To encourage the vegetable gardening here are 10 perfect gardening tips that will help keep it going:

  1. It is not too late to plant the vegetable garden. Follow the link to Purdue University publication HO-186-W for best planting dates and a list of vegetables for raised beds and containers. The last page lists popular vegetables and minimum/maximum soil temperatures for planting: www.hort.purdue.edu/ext/ho-186.pdf.
  2. There are three vital elements to a successful vegetable garden: well-amended soil, the right amount of sunlight and regular watering.
  3. The rain has pounded on gardens everywhere this spring and packed down the topsoil. That needs to be broken up so the plants can thrive. I’ve noticed the weeds don’t have a problem with this, but our tender valuable plants’ growth will be stunted if we don’t help them out.
  4. Add a small amount of water to the dried soil to soften it. (You can even add a teaspoon of dishwashing soap to the water to help soften the soil.) Then cultivate around the plants with a garden claw or hoe. Add more compost, sphagnum or other soil lightener, and top off with mulch.
  5. Raised beds and outside containers will dry out more quickly than in-ground beds, so water often. Water all vegetables in early morning when possible. Water deeply (1-2 inches per week). If you notice blossoms drop off vegetables, it could be the plant is exhibiting stress from not enough water. Since we know inconsistent watering can result in plant stress, it follows that this can cause diseases such as blossom end rot and can attract pests.
  6. Once your plants begin to bear fruit, pick them! The more you pick, the more fruit you will have. These plants are determined to make seed and, if fruit is left on the plant, they will make seed, think their job is done and stop producing. Pick the fruit when it is young and tender for best flavor. For maximum flavor, harvest vegetables right before they reach maturity. Allowing them to stay on the vine too long can give them a bitter taste and tough texture.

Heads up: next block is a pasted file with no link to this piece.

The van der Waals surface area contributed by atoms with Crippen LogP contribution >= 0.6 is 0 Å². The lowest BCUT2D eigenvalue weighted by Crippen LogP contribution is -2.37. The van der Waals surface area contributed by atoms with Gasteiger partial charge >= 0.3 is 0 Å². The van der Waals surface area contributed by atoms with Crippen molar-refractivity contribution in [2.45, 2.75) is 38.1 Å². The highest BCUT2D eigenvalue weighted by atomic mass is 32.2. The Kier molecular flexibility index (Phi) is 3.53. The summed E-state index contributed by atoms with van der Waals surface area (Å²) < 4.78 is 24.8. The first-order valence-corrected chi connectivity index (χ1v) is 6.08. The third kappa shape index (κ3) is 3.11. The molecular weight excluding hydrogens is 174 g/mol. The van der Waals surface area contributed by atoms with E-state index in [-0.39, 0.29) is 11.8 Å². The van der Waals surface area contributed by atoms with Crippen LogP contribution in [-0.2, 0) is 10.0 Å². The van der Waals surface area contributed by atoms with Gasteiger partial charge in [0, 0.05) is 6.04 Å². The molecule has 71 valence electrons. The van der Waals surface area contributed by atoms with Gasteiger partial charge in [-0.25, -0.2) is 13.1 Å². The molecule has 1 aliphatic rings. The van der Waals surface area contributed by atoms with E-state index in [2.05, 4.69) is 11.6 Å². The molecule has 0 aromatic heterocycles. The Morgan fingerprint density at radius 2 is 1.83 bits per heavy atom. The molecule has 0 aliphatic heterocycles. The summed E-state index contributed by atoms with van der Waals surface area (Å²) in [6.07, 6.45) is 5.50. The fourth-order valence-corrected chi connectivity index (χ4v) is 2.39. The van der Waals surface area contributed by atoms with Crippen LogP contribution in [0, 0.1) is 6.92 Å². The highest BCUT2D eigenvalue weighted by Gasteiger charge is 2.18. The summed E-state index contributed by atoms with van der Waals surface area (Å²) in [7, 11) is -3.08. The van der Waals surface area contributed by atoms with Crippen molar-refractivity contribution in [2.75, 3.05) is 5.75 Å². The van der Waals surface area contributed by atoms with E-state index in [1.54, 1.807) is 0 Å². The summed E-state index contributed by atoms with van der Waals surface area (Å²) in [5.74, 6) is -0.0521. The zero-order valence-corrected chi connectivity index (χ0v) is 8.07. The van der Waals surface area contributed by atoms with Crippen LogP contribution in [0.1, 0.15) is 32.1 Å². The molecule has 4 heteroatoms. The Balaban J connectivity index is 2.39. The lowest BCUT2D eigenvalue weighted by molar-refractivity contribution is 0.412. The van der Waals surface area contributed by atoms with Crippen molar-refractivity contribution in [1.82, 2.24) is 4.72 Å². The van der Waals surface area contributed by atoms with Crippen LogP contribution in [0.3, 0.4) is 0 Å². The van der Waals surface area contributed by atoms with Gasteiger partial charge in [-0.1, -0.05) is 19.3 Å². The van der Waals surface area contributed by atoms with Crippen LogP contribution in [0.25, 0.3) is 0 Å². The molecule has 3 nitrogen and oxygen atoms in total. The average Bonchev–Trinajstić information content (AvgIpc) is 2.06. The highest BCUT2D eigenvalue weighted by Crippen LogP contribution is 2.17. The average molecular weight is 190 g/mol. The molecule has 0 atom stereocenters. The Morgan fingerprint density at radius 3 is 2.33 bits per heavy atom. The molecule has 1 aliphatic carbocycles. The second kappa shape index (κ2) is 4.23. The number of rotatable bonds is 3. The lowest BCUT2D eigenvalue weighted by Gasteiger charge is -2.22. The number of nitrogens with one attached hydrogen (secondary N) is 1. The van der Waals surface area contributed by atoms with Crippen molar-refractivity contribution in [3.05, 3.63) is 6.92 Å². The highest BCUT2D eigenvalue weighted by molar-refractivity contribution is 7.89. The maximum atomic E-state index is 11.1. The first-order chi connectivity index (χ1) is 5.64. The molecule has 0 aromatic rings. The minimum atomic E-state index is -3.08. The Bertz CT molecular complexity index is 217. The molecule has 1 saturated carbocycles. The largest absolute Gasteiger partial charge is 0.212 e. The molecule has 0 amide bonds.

7. Make sure your vegetables are getting the right amount of sunlight. By midsummer, the plants’ foliage can be shading other plants and causing problems by attracting insects and disease. Before this happens, prune off lower leaves and side branches so sunlight can reach the whole plant and the soil.
  8. Try succession planting, which just means planting more seed of favorite vegetables every two or three weeks so you can enjoy their fruit all season. It also means preparing transplants ahead to replace favorite plants such as tomatoes when old vines are worn out.
  9. In midsummer, give your plants a boost by working a slow-release fertilizer into the soil around their roots. Don’t overdo the nitrogen, or you will have lots of leaves and little fruit.
  10. By summer’s end a lot of us get tired and let things slide in the garden. Don’t let this happen to you — keep those weeds pulled. They rob your good plants of the nutrients and water they need to continue production.

Source : Jane Ford , Advanced Master Gardener’s column in News-Sentinel.Com

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